doi pubmed


This article is distributed under the terms of the Creative Commons Attribution Non-Commercial 4.0 International License, which permits unrestricted non-commercial use, distribution, and reproduction in any medium, provided the original work is properly cited.


Journal of Endocrinology and Metabolism is published by Elmer Press Inc.

 
Home     |     Log In     |      About     |      Search     |      Current     |      Archives     |      Submit      |     Subscribe


 

     

Aims and Scope

Current Issues

Conflict of Interest

About Publisher

Editorial Board

Archives

Copyright

Company Profile

Editorial Office

Misconduct and Retraction

Permissions

Company Registration

Contact Us

Abstracting and Indexing

ICMJE

Ownership

Instructions to Authors

Access

Declaration of Helsinki

Contact Publisher

Submission Checklist

Reprints

Terms of Use

Company Address

Submit a Manuscript

Open Access Policy

Privacy Policy

Browse Journals

Publishing Fee

Publishing Policy

Disclaimer

Recent Highlights

Peer-Review Process

Publishing Quality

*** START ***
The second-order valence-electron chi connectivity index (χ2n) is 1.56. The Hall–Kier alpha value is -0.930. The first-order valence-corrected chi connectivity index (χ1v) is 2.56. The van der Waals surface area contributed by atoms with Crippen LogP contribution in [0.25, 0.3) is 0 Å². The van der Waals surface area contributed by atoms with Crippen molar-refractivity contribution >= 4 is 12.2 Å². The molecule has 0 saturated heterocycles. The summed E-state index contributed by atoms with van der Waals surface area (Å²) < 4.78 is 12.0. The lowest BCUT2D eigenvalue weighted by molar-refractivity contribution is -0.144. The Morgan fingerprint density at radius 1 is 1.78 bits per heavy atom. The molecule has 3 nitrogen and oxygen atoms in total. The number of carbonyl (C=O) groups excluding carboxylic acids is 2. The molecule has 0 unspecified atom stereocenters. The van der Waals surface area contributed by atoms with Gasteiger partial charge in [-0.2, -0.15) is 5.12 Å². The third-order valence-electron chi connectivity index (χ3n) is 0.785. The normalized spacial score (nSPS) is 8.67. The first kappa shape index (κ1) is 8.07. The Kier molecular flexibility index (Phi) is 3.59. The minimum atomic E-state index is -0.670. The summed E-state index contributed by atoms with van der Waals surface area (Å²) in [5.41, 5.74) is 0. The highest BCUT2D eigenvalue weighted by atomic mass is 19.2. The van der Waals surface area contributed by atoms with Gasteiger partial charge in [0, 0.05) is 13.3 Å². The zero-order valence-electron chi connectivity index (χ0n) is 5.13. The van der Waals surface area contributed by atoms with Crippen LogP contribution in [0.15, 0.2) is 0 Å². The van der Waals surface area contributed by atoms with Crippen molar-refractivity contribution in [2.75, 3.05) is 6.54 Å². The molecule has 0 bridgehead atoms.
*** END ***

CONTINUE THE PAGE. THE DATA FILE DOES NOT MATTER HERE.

Code of Ethics

Advertising Policy

Manuscript Tracking

Advanced Search

For Librarians

Careers

Publishing Process

Publication Frequency

For Reviewers

Propose a New Journal

       
       

Journal of Endocrinology and Metabolism, bimonthly, ISSN 1923-2861 (print), 1923-287X (online), published by Elmer Press Inc.     
The content of this site is intended for health care professionals.
This is an open-access journal distributed under the terms of the Creative Commons Attribution-NonCommercial 4.0 International License, which permits unrestricted
non-commercial use, distribution, and reproduction in any medium, provided the original work is properly cited.
Creative Commons Attribution license (Attribution-NonCommercial 4.0 International CC-BY-NC 4.0)


This journal follows the International Committee of Medical Journal Editors (ICMJE) recommendations for manuscripts submitted to biomedical journals,
the Committee on Publication Ethics (COPE) guidelines, and the Principles of Transparency and Best Practice in Scholarly Publishing.

website: www.jofem.org   editorial contact: editor@jofem.org
Address: 9225 Leslie Street, Suite 201, Richmond Hill, Ontario, L4B 3H6, Canada

© Elmer Press Inc. All Rights Reserved.

DECLARATION: THIS JOURNAL SITE OUTLOOK IS DESIGNED BY THE PUBLISHER AND COPYRIGHT PROTECTED. DO NOT COPY!